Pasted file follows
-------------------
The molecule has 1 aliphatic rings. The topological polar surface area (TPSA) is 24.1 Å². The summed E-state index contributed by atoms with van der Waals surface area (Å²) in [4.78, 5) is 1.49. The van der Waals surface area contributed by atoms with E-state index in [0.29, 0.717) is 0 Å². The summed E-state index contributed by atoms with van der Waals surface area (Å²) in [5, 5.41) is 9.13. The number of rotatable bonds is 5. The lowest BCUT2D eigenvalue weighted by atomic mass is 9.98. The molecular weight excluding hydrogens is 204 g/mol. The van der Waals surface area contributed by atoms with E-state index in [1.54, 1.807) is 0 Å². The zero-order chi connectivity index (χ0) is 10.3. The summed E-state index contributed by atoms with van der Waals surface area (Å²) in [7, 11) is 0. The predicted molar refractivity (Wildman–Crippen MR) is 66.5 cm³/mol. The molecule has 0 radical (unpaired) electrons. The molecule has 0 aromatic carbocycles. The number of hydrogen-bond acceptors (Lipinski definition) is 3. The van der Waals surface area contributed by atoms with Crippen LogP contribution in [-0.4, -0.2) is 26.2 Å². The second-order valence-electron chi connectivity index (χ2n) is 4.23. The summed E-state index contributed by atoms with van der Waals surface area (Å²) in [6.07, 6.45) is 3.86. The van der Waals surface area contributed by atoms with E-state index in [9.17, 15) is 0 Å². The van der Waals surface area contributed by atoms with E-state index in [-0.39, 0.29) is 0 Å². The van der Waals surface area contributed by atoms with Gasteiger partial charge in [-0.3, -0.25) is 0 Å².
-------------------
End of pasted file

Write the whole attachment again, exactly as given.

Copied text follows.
The molecule has 1 aliphatic rings. The topological polar surface area (TPSA) is 24.1 Å². The summed E-state index contributed by atoms with van der Waals surface area (Å²) in [4.78, 5) is 1.49. The van der Waals surface area contributed by atoms with E-state index in [0.29, 0.717) is 0 Å². The summed E-state index contributed by atoms with van der Waals surface area (Å²) in [5, 5.41) is 9.13. The number of rotatable bonds is 5. The lowest BCUT2D eigenvalue weighted by atomic mass is 9.98. The molecular weight excluding hydrogens is 204 g/mol. The van der Waals surface area contributed by atoms with E-state index in [1.54, 1.807) is 0 Å². The zero-order chi connectivity index (χ0) is 10.3. The summed E-state index contributed by atoms with van der Waals surface area (Å²) in [7, 11) is 0. The predicted molar refractivity (Wildman–Crippen MR) is 66.5 cm³/mol. The molecule has 0 radical (unpaired) electrons. The molecule has 0 aromatic carbocycles. The number of hydrogen-bond acceptors (Lipinski definition) is 3. The van der Waals surface area contributed by atoms with Crippen LogP contribution in [-0.4, -0.2) is 26.2 Å². The second-order valence-electron chi connectivity index (χ2n) is 4.23. The summed E-state index contributed by atoms with van der Waals surface area (Å²) in [6.07, 6.45) is 3.86. The van der Waals surface area contributed by atoms with E-state index in [9.17, 15) is 0 Å². The van der Waals surface area contributed by atoms with E-state index in [-0.39, 0.29) is 0 Å². The van der Waals surface area contributed by atoms with Gasteiger partial charge in [-0.3, -0.25) is 0 Å².